The 28 year old from Nasea village in Macuata, Vanualevu has just completed her Certificate De Base and a New Zealand Qualification Certificate in French Cuisine Level 2 from Le Cordon Bleu (LCB), New Zealand, a prestigious hospitality education institution famous for providing the highest level of culinary and hospitality instruction throughout the world.
Losevati who started off at Nukubati Island Resort in Macuata is now training staff at Nadi’s renowned Fiji Orchid Resort. She says the completion of her 10 week study has made her more determined in training local staff.
“I was very nervous, when I was advised that I was the successful recipient of the scholarship, especially when I had never travelled out of Fiji but I was very determined to work hard,” Losevati said.
Photo: Le Cordon Bleu Ambassador & Renowned Chef Robert Oliver with a proud Losevati Sewale and Le Cordon BleuDirector Ms Jenny Jenkins
The General Manager for Le Cordon Bleu, Ms Jenny Jenkins says Losevati’s exposure at LCB gave her more confidence in her culinary skills.
Photo: A proud Losevati Sewale at her graduation. © Ravai Vafoou/WWF Pacific
“For these chefs that come and train in New Zealand, the climate, food and the culinary methods are quite different and we hope that we can advance the calibre of chefs Fiji is producing, Ms Jenkins said.
WWF-Pacific Sustainable Seafood Manager, Mr Francis Areki highlighted that the success of the programme has seen four chefs with the inclusion of Losevati from Fiji trained at Le Cordon Bleu which raises the platform of sustainable seafood within the hospitality sector.
“This part of the project works with specific stakeholders where WWF works with LCB by training chefs in utilizing local seafood and having some understanding around the concept of sustainable seafood sourcing.”
Photo: An elated Losevati surrounded by family and the management team of Fiji Orchid Resort, Nadi.
Mr Areki says seafood derived from fishing grounds which are practicing sustainable fisheries management are used to educate chefs and consumers to understand the idea.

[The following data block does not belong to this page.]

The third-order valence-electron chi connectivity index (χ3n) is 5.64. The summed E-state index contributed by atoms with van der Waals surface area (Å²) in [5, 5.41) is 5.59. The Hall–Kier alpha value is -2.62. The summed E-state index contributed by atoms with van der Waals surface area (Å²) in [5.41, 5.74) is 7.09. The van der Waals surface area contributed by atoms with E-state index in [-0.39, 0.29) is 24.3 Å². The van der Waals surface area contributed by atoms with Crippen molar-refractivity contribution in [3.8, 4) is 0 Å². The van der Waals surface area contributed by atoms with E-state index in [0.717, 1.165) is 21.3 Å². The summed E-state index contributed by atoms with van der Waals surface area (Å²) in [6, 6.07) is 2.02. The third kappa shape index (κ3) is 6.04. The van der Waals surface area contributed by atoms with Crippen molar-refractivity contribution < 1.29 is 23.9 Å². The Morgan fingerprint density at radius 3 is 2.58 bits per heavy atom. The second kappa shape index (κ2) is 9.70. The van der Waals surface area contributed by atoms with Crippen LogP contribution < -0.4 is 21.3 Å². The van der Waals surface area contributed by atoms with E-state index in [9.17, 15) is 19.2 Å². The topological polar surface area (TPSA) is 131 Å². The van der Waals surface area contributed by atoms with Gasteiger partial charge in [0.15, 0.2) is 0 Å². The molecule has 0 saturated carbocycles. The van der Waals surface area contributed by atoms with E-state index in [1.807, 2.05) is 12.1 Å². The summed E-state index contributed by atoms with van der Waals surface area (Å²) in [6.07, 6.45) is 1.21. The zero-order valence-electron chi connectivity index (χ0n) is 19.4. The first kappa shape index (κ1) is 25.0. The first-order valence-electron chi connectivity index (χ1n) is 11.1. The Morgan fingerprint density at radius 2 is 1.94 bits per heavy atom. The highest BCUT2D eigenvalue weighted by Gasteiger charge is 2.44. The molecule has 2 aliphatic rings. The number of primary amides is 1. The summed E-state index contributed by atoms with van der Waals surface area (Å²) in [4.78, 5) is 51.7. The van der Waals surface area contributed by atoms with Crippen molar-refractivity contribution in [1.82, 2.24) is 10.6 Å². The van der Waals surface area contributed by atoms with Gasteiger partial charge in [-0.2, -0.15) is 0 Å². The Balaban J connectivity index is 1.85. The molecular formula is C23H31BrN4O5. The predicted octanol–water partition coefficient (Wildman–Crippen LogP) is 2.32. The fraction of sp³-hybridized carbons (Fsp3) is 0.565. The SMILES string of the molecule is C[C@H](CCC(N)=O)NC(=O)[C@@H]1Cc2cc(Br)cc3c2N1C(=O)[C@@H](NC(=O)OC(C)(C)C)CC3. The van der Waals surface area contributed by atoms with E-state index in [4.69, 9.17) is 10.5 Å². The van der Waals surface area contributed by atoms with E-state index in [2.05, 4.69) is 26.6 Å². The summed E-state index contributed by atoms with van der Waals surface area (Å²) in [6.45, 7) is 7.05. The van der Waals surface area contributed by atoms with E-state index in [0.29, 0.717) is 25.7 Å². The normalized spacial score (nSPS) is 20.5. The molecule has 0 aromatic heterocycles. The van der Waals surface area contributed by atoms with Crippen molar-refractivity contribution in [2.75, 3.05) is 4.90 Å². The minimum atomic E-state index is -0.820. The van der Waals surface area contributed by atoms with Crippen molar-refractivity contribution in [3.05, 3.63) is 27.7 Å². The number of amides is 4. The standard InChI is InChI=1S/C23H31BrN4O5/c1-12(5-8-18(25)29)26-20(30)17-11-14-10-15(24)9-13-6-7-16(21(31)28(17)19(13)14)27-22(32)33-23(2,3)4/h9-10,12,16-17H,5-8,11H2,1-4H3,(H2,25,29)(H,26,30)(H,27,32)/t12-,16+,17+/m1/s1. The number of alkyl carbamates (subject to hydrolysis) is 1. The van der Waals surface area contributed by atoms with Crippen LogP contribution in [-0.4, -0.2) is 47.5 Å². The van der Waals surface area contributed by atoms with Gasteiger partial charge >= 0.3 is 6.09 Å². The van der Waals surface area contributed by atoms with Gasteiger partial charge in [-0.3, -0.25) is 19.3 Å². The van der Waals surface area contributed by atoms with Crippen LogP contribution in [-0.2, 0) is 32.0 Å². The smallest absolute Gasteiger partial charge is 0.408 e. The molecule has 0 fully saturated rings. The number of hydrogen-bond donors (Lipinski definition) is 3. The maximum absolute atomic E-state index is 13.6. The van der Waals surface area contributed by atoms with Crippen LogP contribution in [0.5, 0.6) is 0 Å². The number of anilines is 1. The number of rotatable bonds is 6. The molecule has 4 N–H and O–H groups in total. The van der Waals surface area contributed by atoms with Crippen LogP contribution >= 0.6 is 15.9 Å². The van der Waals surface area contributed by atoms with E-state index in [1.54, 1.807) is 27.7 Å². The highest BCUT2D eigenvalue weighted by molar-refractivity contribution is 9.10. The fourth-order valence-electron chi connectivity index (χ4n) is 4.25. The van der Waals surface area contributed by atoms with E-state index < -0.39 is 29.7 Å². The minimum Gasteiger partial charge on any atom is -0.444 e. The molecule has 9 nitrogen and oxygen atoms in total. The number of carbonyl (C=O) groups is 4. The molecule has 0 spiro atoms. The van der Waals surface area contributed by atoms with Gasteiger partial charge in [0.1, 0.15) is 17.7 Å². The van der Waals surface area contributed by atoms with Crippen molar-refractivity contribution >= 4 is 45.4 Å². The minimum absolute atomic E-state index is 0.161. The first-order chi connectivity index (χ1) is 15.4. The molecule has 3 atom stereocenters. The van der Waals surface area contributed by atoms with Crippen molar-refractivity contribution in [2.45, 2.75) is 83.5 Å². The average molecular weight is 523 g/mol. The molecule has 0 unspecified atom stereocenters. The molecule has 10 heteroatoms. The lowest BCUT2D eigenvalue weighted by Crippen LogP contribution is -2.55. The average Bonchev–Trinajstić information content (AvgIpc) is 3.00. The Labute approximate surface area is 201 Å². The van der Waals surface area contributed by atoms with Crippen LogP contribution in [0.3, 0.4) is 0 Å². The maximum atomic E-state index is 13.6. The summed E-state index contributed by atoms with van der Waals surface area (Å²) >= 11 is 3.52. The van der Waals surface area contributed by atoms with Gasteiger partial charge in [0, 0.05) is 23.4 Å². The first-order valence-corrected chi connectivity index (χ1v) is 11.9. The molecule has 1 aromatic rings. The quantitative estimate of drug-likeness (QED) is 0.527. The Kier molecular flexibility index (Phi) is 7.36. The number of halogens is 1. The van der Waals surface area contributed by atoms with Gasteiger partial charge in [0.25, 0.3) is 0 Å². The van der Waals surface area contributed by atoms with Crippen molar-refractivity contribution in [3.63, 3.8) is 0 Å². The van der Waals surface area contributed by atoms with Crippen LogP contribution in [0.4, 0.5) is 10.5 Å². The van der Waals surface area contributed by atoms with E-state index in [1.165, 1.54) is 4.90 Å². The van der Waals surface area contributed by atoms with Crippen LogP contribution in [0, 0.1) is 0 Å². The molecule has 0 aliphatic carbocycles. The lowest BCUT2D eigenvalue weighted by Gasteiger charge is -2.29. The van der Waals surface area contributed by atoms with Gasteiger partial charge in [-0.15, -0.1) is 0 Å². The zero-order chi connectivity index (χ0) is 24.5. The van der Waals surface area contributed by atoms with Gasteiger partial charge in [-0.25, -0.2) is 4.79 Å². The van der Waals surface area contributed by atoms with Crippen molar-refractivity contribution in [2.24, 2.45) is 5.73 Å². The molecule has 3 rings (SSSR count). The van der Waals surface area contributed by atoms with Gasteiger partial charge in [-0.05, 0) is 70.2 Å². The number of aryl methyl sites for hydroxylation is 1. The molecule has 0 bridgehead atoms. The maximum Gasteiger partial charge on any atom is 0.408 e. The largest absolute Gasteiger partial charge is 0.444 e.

“I think it has been positive, it’s a new area in which chefs of Fiji are slowly getting into. It’s a bit more advanced in some of the more developed countries where Chefs have a lot of say in what actually goes through their kitchens and what is served to their consumers,” he said.
The owner of Nukubati Island Resort and the Fiji Orchid Resort, Mrs Jenny Bourke is proud of Losevati’s achievement.
“Education at any level is a very powerful thing, it’s what brings about real changes and for Losevati, I have already seen the confidence and the motivation that she has gained after attending the training at LCB.”
Mrs Bourke says Fiji has more to offer in terms of sustainable fisheries and there is an important need to maximize the awareness of Fiji’s Seafood basket which is the Great Sea Reef (GSR).
“We’ve got the Great Sea Reef and it has never been used as leverage in Tourism in terms of marketing but secondly it’s an amazing asset that Fiji has and we hardly tap into it,” Mrs Bourke said.
Le Cordon Bleu Ambassador and renowned Pacific Chef, Robert Oliver who was present at Losevati’s award ceremony said empowering local chefs is an opportunity to encourage innovative culinary tourism. He added the link from the reef to the resort is similar to the movement from farms to hotels encouraging conscious consumers or organic tourists to appreciate projects that link local communities to the hotel menus.
WWF-Pacific’s Sustainable Seafood Officer, Qela Waqabitu says Losevati’s story is one of empowerment for Women in Fiji’s culinary sector.
“This is a good story of how a lady from a village setting is empowered by working at a locally owned resort, that itself is a big win in terms of empowering women in coastal communities to actively participate in sustainable seafood practice through her culinary skills,” Waqabitu said.
The Fiji Sustainable Seafood Project is an innovative partnership between WWF-New Zealand, WWF- Pacific, Le Cordon Bleu New Zealand Institute and the New Zealand Aid Programme. The primary aim of this project is securing food, fisheries and a sustainable seafood future in Fiji.
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(Source: WWF South Pacific March 2017)